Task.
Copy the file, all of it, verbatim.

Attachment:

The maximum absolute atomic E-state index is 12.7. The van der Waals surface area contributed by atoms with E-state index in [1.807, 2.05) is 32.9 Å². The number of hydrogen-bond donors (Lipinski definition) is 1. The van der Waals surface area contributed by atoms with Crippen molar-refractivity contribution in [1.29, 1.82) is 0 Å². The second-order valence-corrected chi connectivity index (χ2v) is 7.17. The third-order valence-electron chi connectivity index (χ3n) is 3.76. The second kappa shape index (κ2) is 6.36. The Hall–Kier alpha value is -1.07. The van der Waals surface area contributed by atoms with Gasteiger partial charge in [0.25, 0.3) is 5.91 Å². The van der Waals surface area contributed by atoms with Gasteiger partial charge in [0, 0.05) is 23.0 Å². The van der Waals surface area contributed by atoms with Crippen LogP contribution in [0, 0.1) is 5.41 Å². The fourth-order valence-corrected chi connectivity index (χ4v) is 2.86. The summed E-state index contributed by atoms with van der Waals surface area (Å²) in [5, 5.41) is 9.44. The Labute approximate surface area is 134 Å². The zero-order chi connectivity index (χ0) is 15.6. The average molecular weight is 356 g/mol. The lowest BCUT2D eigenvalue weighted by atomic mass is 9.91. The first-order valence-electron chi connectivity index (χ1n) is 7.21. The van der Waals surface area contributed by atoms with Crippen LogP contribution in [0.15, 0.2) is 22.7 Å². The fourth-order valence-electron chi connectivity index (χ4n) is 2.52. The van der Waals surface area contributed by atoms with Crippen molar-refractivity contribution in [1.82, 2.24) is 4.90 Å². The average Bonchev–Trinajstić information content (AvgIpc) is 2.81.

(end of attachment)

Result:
The maximum absolute atomic E-state index is 12.7. The van der Waals surface area contributed by atoms with E-state index in [1.807, 2.05) is 32.9 Å². The number of hydrogen-bond donors (Lipinski definition) is 1. The van der Waals surface area contributed by atoms with Crippen molar-refractivity contribution in [1.29, 1.82) is 0 Å². The second-order valence-corrected chi connectivity index (χ2v) is 7.17. The third-order valence-electron chi connectivity index (χ3n) is 3.76. The second kappa shape index (κ2) is 6.36. The Hall–Kier alpha value is -1.07. The van der Waals surface area contributed by atoms with Gasteiger partial charge in [0.25, 0.3) is 5.91 Å². The van der Waals surface area contributed by atoms with Gasteiger partial charge in [0, 0.05) is 23.0 Å². The van der Waals surface area contributed by atoms with Crippen LogP contribution in [0, 0.1) is 5.41 Å². The fourth-order valence-corrected chi connectivity index (χ4v) is 2.86. The summed E-state index contributed by atoms with van der Waals surface area (Å²) in [5, 5.41) is 9.44. The Labute approximate surface area is 134 Å². The zero-order chi connectivity index (χ0) is 15.6. The average molecular weight is 356 g/mol. The lowest BCUT2D eigenvalue weighted by atomic mass is 9.91. The first-order valence-electron chi connectivity index (χ1n) is 7.21. The van der Waals surface area contributed by atoms with Crippen LogP contribution in [0.15, 0.2) is 22.7 Å². The fourth-order valence-electron chi connectivity index (χ4n) is 2.52. The van der Waals surface area contributed by atoms with Crippen molar-refractivity contribution in [1.82, 2.24) is 4.90 Å². The average Bonchev–Trinajstić information content (AvgIpc) is 2.81.